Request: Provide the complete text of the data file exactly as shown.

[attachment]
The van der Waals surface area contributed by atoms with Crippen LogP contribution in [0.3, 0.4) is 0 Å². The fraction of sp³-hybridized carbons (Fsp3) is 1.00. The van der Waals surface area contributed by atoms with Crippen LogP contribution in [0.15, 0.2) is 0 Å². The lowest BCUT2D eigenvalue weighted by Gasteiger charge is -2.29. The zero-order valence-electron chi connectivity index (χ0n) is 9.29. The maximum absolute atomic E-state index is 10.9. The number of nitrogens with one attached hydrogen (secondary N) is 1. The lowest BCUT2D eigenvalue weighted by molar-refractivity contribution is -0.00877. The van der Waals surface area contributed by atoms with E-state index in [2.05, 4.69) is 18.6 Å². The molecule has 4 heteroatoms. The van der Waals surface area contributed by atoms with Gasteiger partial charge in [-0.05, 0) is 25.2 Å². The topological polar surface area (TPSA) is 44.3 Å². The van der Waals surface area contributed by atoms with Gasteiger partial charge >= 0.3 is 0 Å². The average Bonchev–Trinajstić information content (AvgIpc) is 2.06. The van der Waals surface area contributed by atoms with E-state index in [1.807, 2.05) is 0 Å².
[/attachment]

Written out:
The van der Waals surface area contributed by atoms with Crippen LogP contribution in [0.3, 0.4) is 0 Å². The fraction of sp³-hybridized carbons (Fsp3) is 1.00. The van der Waals surface area contributed by atoms with Crippen LogP contribution in [0.15, 0.2) is 0 Å². The lowest BCUT2D eigenvalue weighted by Gasteiger charge is -2.29. The zero-order valence-electron chi connectivity index (χ0n) is 9.29. The maximum absolute atomic E-state index is 10.9. The number of nitrogens with one attached hydrogen (secondary N) is 1. The lowest BCUT2D eigenvalue weighted by molar-refractivity contribution is -0.00877. The van der Waals surface area contributed by atoms with E-state index in [2.05, 4.69) is 18.6 Å². The molecule has 4 heteroatoms. The van der Waals surface area contributed by atoms with Gasteiger partial charge in [-0.05, 0) is 25.2 Å². The topological polar surface area (TPSA) is 44.3 Å². The van der Waals surface area contributed by atoms with Gasteiger partial charge >= 0.3 is 0 Å². The average Bonchev–Trinajstić information content (AvgIpc) is 2.06. The van der Waals surface area contributed by atoms with E-state index in [1.807, 2.05) is 0 Å².